Spoiler Alert: This articles contains spoilers up to and including season 3 of Game of Thrones.
Last week we studied Robert Baratheon and succession planning, this week we’ll be focusing on the Young Wolf, Robb Stark.
It is firmly recommended that you read the first episode on Robert Baratheon before continuing on with Episode 02.
Robb of the House Stark, First of His Name,
Lord of Winterfell and King in the North.
Robb is the eldest son of Ned Stark, the leader of the stoic, northern Great House. The Starks are honourable, hardened and loyal and this is exactly how Robb ruled as King in the North. Robb is left in command of Winterfell after his father travels to King’s Landing to serve as Hand of the King to Robert Baratheon. After hearing of his father’s arrest, Robb marches south with his army and declares war on the Lannisters and the Crown. Following his father’s beheading, Robb is proclaimed King in the North by his bannermen. Meanwhile, Robb’s sisters, Arya and Sansa, are being held captive in King’s Landing. Robb’s only (uncharacteristically) disloyal act was breaking the vow to marry one of Lord Frey’s (a prospective ally’s) daughters and this ultimately led to the massacre of the Red Wedding, where he lost his life.
“There must always be a Stark in Winterfell. Until I return that will be you. You are not to leave the castle walls while we are gone, do you understand? Listen to Maester Luwin. Look after your little brother.”
– Robb Stark’s ill-fated last words to Bran Stark
Although important, I’ll choose not to focus on Robb breaking his promise to House Frey and instead take a step back and ask whether Robb should have marched south in the first place? Alternatively, should Robb have retreated after learning of the death of his father? I’d like to suggest a framework to aid in making those decisions. Robb should have made his combat decisions using a risk appetite framework. A risk appetite framework clearly sets out how much and what types of risk a company (or ruler) is willing to bear. Once the risk becomes too great, action should be taken to reduce the risk. Using this framework and having a thoroughly developed risk register, Robb would have realised that marching the entire Northern army south, when the reward of rescuing his father is no longer possible, was ill-advised.
Robb’s risk appetite statement may have looked something like this:
“House Stark is prepared to bear risk in seeking to avenge their fallen kinsmen up to a limit of the ratio of 1:2 men against an opposing army. At no time is House Stark willing to leave Winterfell, its ancestral home, under-guarded for more than 7 consecutive days.”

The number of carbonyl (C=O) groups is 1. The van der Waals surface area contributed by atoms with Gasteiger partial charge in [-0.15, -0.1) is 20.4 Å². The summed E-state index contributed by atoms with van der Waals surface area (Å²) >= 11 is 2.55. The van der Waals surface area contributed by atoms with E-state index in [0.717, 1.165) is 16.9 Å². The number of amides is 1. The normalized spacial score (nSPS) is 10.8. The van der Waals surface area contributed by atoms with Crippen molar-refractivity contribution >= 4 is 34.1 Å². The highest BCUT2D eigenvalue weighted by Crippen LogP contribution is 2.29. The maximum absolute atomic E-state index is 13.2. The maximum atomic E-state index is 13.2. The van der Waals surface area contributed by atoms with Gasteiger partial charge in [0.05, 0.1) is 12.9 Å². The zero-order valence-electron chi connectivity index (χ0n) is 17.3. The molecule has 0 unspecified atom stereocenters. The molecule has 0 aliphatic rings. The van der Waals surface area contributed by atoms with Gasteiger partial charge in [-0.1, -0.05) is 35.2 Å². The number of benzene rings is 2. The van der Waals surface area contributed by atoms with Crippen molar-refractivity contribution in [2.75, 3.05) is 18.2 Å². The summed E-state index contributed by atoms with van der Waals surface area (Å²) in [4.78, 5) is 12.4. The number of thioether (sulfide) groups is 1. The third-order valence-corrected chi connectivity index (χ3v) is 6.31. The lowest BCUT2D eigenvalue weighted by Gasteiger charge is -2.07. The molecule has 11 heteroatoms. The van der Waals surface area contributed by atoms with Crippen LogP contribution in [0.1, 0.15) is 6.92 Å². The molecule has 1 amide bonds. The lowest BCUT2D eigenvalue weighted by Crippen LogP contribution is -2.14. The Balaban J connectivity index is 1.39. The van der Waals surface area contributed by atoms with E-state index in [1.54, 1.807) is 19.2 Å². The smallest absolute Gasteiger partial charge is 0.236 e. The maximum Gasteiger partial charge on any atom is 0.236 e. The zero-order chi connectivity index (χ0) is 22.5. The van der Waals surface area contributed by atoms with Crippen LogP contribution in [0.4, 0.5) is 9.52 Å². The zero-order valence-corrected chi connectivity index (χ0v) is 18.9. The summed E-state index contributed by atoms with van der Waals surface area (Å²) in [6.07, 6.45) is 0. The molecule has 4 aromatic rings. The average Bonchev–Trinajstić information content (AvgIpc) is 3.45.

The second artefact Robb could have used in planning his war is a risk register. Robb’s risk register would have been constantly changing as he is presented with new information. For example: the death of his father, taking Jaime Lannister captive or Theon Greyjoy taking Winterfell. At one stage in the war, Robb’s risk register may have looked like this:
Robb Stark’s Risk Register
It is important to note that a risk should only be taken if the reward justifies it and it is within the bounds of your risk appetite. After the death of Ned Stark, the reward for storming King’s Landing had decreased – perhaps he could have negotiated the release of Arya and Sansa, or perhaps he could have sent a small band of soldiers to infiltrate and rescue them. The reward for marching south with the entire Northern army against the Lannisters has diminished and so should have the risk Robb was prepared to take. Remember that risk is dynamic; risk registers need to be reviewed frequently to ensure you make the best decisions.
ASX Corporate Governance Council Recommendation 7 is to recognise and manage risk and Robb failed to do so. The greatest risk was Arya and Sansa being killed but a close second was leaving Winterfell undermanned and under-protected with the knowledge of the slowly encroaching winter. Could Robb have addressed the “Arya and Sansa” issue a little more “surgically” and tactfully? I’ll let you decide if Robb could have saved his sisters and avoided his brutal murder.
Next week we’ll be looking at everyone’s favourite sadist and product of incest, Joffrey Baratheon and the importance of board charters.
Written By: Patrick Deruvo
- Feature Image provided by HBO